The annual national poll on children’s health from the C.S. Mott Children’s Hospital of the University of Michigan Health System provides a useful guide on what adults and parents think are the major health risks facing children every year.
The 2015 poll lists the following as the top 10 “big problems” facing children: childhood obesity, bullying, drug abuse, internet safety, child abuse and neglect, sexting, smoking and tobacco use, school violence, teen pregnancy, and stress.
The pediatricians who care for children, however, bring a wider perspective to child health and have some additional thoughts on the problems facing children. To provide the physician’s views on the poll and child health issues, the October episode of Physician Focus features a conversation between pediatricians Lynda Young, M.D. and Elizabeth Goodman, M.D.
Dr. Young, the host for this program, is a Clinical Professor of Pediatrics at UMass Medical School in Worcester and a past president of the Massachusetts Medical Society. Dr. Goodman is Associate Chief for Community-Based Research at MassGeneral Hospital for Children in Boston, a Professor of Pediatrics at Harvard Medical School, and a member of the Board of Directors of the Massachusetts Chapter of the American Academy of Pediatrics.
The text below offers some highlights from their conversation.
“It’s not surprising to see these issues listed,” says Dr. Goodman. “These are important health issues for today’s children.” But both doctors acknowledge that the results of any poll can be highly influenced by personal experience and, particularly, media attention.
“Many of the issues [raised in the poll] are what we’ve been hearing about week after week, night after night on the news,” Dr. Goodman says.
Dr. Goodman also notes that most of the top 10 issues in the poll reflect issues for adolescents, age 10 and up, with one notable exception: child abuse and neglect, a problem for children of all ages.
From the pediatrician’s viewpoint, however, some of the most serious health risks facing children are those not included in the poll. Among them: unintentional injuries, poverty, mental health, and sleep.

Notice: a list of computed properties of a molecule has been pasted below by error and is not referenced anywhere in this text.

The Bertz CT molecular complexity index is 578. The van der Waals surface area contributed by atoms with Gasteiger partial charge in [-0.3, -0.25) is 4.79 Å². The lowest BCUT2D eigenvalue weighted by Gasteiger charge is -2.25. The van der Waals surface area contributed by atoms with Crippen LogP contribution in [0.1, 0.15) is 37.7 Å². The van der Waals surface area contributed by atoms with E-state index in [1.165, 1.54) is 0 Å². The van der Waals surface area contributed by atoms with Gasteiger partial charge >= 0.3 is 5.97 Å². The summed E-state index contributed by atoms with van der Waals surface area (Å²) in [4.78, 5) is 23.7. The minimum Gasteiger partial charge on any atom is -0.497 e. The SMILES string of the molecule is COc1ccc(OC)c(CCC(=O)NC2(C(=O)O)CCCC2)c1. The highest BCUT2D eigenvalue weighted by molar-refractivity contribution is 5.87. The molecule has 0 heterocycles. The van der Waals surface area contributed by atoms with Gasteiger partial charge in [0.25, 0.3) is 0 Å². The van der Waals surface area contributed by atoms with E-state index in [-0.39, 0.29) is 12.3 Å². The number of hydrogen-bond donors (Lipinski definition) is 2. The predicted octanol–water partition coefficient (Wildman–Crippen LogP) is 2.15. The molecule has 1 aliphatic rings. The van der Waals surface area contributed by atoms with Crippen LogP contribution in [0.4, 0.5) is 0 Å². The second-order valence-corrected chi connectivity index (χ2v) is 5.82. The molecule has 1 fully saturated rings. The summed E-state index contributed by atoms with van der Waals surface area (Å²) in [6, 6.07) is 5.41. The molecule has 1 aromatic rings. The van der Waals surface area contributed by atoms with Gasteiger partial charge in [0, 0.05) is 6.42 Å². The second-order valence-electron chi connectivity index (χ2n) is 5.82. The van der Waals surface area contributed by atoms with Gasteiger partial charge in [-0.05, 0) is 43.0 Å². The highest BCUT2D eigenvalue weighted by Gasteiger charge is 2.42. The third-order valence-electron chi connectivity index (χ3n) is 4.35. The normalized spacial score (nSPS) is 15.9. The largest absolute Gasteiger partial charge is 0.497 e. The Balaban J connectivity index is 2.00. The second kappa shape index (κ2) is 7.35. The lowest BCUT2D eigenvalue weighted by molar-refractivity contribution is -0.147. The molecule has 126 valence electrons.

Unintentional injuries, such as motor vehicle accidents and poisonings, remain the number one cause of death for children of all ages. Poverty, which affects up to 25 percent of children nationally, can influence a child’s physical and mental health, nutrition, and overall well-being.
Mental health issues, which may be related to substance abuse, can be exhibited by behavioral and conduct disorders, anxiety and depression. And sleep - or more accurately lack of sleep – can affect everything from physiological functions to weight, to moods, to how children grow and develop.
Health risks for children, however, as Dr. Young notes, are not created in a vacuum. “Adults play a huge role in modeling behavior,” she says, and adult attitudes and actions can profoundly influence children’s tendencies to such behaviors as smoking, drug abuse, bullying, and violence.
To prosper and develop, Dr. Goodman says “children need three things. They need stable, nurturing relationships; healthy nutrition; and a safe, supportive environment. The concerns reflected in the poll are the things we see when those three things aren’t there.”
And while both doctors agree that the issues contained in the poll are serious and deserve attention, they also believe that parents, health providers, and children would do well to pay additional attention to the problems that doctors see from year to year: poverty, mental health, sleep, and unintentional injuries.
View the video above for the complete discussion, including additional conversation about how children are affected by social media; how drug abuse is related to mental health issues; the advantages and disadvantages of stress on a child; the continuing impact of smoking and tobacco on young people and the new challenges of ‘vaping’; and what parents can do to reduce the risks of the number one cause of child death – unintentional injuries.